After the Department of Justice told Florida to stop purging its voter rolls, Gov. Rick Scott announced on Fox News that his state is suing the federal government.
Florida wants access to the Department of Homeland Security’s database, SAVE, in order to cross-check the names of noncitizens who may have fraudulently registered to vote. The Department of Justice in a letter said that Florida must not perform any voter purge so close to its August presidential primary. Voter rolls are supposed to be left alone during a quiet period for 90 days prior to an election. The quiet period for Florida started May 16.
“We’ve been asking for the Department of Homeland Security’s database, SAVE, for months, and they haven’t given it to us,” Scott said on Fox News on June 11. “So this afternoon, we will be filing a lawsuit, the secretary of state of Florida, against the Department of Homeland Security to give us that database. We want to have fair, honest elections in our state and we have been put in a position that we have to sue the federal government to get this information.”
According to the DOJ, Florida would not be able to use the database because it does not collect a certain individual identifying number. It has been using driver’s license registration records to check voter citizenship and purge noncitizens, but those records may not be up-to-date or accurate, the DOJ stated.
According to Florida Secretary of State Ken Detzner, the DHS has been stonewalling them for nearly a year, forcing them to continue their purge into the 90-day quiet period. He said in a statement, “We can’t let the federal government delay our efforts to uphold the integrity of Florida elections any longer. We’ve filed a lawsuit to ensure the law is carried out and we are able to meet our obligation to keep the voter rolls accurate and current.”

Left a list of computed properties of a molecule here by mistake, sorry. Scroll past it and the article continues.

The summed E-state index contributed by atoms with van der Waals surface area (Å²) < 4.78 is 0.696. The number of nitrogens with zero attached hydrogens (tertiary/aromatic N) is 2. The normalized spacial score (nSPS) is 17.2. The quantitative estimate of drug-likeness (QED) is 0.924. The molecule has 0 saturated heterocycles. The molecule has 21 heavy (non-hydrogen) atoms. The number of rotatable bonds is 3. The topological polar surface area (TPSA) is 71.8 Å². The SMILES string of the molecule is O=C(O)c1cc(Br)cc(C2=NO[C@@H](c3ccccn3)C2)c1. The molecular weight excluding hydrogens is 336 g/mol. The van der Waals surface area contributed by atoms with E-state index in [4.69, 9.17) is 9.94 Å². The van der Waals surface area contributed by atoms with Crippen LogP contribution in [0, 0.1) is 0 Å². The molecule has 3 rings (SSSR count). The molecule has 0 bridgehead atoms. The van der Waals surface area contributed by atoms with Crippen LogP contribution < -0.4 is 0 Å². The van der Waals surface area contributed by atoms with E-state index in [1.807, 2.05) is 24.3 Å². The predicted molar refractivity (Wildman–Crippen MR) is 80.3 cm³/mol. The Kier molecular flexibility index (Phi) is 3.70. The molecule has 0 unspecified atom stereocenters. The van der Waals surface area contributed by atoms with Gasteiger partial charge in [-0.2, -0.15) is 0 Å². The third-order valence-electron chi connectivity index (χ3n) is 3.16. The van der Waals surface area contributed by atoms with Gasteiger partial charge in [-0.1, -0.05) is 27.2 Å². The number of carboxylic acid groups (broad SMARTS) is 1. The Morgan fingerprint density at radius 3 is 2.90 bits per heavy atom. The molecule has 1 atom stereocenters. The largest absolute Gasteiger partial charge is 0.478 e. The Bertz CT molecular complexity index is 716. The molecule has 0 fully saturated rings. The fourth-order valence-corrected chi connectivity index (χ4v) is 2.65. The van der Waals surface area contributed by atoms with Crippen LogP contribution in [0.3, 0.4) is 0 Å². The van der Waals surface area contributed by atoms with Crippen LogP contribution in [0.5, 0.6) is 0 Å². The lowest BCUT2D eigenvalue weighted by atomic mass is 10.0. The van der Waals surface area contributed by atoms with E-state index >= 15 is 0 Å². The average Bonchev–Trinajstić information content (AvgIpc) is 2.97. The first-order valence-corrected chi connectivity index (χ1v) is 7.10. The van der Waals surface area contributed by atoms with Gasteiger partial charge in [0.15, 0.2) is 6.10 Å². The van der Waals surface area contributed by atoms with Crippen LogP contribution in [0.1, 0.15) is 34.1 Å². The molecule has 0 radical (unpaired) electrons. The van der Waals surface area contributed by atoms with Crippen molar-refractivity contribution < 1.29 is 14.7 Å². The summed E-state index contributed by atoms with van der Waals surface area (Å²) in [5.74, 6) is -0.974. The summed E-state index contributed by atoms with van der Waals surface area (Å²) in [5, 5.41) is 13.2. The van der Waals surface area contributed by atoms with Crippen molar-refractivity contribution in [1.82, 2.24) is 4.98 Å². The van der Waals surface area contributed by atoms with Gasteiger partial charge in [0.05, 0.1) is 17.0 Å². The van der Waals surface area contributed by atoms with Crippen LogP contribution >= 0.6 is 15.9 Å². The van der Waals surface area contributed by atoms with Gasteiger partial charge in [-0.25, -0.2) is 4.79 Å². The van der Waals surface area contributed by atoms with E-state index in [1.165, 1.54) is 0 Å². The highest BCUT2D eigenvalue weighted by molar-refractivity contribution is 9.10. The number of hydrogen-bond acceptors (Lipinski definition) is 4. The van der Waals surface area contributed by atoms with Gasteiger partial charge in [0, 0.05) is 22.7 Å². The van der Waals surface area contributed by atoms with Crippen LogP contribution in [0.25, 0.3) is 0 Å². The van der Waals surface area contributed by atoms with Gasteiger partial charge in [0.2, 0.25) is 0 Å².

Assistant Attorney General Thomas E. Perez wrote that 180,000 people may be affected by Florida’s purge. Of those, many legitimate voters could be purged and thereby prevented from exercising their right to vote, he wrote.Some jurisdictions in Florida are still under federal supervision under Section 5 of the Voting Rights Act, which means they must pre-clear any changes they make to do with voting and voter registration. When Florida began purging its voter rolls, those counties also violated the 1965 requirement for pre-clearance, according to Perez.
“Please immediately cease this unlawful conduct,” he wrote in his letter to the secretary of state.
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